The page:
Cancer Pharmacogenomics: Setting a Research Agenda to Accelerate Translation
Slide 1 of 7: Cancer Pharmacogenomics Workshop Panel Discussion
David A. Flockhart, M.D., Ph.D.
July 21, 2009
Slide 2 of 7: Introduction
Identify infrastructures, resources, and pressing clinical issues, as well as current limitations that need to be addressed to advance cancer pharmacoepidemiology and pharmacogenomics research.
Slide 3 of 7: Infrastructures
- Support for training a new generation of scientists trained in epidemiology, pharmacogenomics and clinical therapeutics
- Not T32 but integrated into multidisciplinary oncology pharmacogenomics research centers.
- Support for collection, transport and extraction of DNA from all trials independent of an individual specific hypothesis.
- Support for highly collaborative multidisciplinary groups to carry out the pharmacoepidemiologic pharmacogenomic research needed outside RPCTs. Access to quality medication and phenotypic outcome data key.
- Database access with cancer outcomes
- Toxicity outcomes
- Highly Granular Medication Data, e.g. Marshfield, Regenstrief, Mayo, Vanderbilt, Medco
Slide 4 of 7: Resources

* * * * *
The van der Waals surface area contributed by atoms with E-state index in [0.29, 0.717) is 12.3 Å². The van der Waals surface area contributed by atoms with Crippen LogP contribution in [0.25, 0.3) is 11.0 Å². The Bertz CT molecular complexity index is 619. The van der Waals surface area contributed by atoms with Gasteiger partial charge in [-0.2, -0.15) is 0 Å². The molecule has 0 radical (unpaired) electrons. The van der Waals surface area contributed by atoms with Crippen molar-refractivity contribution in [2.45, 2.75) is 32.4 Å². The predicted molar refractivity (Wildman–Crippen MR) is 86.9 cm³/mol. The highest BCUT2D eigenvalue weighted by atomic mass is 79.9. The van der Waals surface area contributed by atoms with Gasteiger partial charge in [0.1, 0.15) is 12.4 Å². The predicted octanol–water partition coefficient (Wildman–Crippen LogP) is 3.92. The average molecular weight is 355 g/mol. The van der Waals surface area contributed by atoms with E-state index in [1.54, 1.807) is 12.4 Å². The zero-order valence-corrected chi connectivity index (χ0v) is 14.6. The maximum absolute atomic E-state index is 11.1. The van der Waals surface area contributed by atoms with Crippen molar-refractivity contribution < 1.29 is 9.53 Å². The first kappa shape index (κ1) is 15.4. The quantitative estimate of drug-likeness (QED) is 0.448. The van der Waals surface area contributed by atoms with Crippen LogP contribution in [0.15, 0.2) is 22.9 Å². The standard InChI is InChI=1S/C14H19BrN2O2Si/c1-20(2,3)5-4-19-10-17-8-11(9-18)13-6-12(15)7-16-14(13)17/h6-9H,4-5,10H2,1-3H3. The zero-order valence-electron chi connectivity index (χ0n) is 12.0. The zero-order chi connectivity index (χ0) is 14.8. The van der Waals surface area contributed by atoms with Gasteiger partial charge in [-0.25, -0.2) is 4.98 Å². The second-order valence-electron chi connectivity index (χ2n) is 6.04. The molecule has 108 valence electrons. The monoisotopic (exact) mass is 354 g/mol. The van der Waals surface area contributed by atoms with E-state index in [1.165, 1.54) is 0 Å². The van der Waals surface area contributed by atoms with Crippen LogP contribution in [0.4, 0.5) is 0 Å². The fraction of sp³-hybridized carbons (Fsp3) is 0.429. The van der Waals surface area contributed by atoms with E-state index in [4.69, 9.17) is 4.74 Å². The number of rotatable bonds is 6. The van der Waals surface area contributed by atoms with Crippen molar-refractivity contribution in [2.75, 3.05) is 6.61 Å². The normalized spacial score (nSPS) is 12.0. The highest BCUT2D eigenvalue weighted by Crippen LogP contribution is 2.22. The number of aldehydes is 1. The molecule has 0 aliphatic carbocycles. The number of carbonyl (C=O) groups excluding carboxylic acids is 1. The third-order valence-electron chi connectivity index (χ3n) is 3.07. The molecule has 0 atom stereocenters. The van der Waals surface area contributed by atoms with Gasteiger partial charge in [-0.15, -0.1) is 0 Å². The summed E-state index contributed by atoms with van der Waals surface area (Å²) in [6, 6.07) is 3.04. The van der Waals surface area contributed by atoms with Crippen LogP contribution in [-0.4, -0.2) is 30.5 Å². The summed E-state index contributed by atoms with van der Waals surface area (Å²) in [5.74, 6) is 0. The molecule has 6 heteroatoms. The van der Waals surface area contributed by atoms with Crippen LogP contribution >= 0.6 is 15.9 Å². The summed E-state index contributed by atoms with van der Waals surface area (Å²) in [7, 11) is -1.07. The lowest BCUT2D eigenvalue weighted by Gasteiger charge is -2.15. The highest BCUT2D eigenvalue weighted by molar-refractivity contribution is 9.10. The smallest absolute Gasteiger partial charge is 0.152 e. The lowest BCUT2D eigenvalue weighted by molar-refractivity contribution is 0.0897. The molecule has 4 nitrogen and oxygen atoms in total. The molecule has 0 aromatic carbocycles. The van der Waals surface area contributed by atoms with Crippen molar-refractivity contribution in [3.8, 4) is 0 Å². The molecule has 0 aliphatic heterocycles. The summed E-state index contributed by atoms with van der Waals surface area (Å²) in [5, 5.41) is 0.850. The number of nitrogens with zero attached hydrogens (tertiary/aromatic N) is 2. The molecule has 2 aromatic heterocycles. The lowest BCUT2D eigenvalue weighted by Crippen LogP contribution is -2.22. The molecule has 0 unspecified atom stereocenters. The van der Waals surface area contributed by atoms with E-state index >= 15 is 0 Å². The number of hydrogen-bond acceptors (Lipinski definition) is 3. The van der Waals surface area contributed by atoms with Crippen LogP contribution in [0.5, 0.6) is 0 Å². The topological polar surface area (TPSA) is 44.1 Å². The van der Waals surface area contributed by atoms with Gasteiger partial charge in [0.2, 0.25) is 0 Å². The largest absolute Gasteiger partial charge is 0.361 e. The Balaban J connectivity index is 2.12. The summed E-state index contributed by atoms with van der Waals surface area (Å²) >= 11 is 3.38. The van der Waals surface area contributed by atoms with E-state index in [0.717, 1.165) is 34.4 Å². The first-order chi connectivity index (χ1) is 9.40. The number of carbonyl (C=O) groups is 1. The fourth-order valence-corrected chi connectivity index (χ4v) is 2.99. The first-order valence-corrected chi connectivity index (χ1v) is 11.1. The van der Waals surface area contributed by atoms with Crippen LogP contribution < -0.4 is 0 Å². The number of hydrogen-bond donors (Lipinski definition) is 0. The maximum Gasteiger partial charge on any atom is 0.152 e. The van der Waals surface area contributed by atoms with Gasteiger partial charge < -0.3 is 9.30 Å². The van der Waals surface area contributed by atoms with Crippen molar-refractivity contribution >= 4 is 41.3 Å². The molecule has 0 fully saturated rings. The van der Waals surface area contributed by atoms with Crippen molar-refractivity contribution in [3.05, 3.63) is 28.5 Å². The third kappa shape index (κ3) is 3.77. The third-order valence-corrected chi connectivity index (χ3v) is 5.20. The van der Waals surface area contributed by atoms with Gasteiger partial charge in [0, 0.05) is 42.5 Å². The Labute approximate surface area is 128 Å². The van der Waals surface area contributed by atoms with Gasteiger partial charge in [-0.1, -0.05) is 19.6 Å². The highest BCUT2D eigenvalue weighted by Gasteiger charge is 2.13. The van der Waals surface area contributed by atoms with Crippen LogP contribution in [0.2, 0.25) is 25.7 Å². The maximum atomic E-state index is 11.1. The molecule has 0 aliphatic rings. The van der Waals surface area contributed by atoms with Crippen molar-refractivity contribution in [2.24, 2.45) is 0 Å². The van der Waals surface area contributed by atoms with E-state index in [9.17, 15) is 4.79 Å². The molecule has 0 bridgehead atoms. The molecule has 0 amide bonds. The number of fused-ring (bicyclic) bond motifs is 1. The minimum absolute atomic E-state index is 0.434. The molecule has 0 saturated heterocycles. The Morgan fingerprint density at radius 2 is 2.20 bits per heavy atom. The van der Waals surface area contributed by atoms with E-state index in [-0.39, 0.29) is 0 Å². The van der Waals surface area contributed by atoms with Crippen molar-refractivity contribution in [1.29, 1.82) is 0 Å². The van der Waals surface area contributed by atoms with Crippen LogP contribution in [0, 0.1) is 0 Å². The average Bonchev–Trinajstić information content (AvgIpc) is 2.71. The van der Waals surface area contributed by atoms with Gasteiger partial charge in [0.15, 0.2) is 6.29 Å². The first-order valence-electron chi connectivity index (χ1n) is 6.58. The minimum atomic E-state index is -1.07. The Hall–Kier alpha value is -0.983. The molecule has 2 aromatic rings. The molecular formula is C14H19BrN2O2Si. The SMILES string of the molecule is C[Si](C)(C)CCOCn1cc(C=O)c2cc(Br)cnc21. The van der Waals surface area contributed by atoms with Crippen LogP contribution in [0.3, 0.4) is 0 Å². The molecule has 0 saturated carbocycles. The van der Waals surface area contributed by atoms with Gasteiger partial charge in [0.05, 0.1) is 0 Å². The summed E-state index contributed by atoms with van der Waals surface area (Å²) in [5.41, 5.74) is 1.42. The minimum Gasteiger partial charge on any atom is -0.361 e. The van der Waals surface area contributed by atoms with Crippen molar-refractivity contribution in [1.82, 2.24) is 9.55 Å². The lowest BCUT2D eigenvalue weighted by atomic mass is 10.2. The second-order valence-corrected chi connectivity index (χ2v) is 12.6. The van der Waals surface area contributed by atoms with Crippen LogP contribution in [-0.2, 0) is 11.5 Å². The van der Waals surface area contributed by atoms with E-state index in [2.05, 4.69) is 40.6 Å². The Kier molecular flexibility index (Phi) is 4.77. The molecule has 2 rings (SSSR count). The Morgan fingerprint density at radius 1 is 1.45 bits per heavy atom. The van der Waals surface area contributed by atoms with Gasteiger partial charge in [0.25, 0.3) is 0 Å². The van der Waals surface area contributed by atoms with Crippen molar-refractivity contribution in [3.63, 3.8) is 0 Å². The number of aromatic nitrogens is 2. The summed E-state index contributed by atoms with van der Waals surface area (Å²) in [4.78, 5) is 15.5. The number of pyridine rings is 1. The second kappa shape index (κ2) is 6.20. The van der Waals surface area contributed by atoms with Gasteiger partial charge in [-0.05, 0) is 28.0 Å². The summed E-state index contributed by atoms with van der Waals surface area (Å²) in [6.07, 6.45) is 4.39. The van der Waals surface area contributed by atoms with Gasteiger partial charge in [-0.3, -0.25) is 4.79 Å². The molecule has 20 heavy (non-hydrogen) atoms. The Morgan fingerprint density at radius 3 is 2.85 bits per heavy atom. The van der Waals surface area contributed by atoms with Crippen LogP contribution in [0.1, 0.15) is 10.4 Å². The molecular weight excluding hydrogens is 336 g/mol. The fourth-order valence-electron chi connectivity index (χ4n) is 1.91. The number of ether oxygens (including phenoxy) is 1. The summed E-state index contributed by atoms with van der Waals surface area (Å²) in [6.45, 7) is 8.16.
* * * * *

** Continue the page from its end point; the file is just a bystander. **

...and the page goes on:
- Access to cores able to carry out Next Gen Sequencing
- Support for the final stages of moving tests to clinic
Slide 5 of 7: Pressing Clinical Issues
- Economic Consequences of Pharmacogenomic Testing in Different Resource Environments:
- Need to demonstrate substantial cost savings may be most evident with biologic pharmacogenomics.
- Performance of pharmacogenomic and genetic tests outside the RPCT environment in the real world.
Slide 6 of 7: Where We Need to Go Next
An integrated approach that addresses:
- Clinical Practice
Requires Integration of clinical and biomarker data into clinically meaningful, easily communicable “indices” validated in large retrospective datasets or randomized trials
- E.g. Oncotype Dx™
- CYP2D6, UGT2B7, ER
- TPMT +, UGT1A1
Requires high sensitivity and specificity:
- Next Gen Sequencing for relatively rare variants
- Improved specificity using pattern recognition informatics
Slide 7 of 7: Where We Need to Go Next
- Clinical Pharmacology in Large Datasets
- Careful characterization of drug effect and toxicity
- Careful medication data collection
- Adherence research and the effects of genomics on adherence
- Integration with Basic pharmacology:
- Pathway analysis to identify variants relevant to drug development and most likely worth testing in RPCTs and large datasets.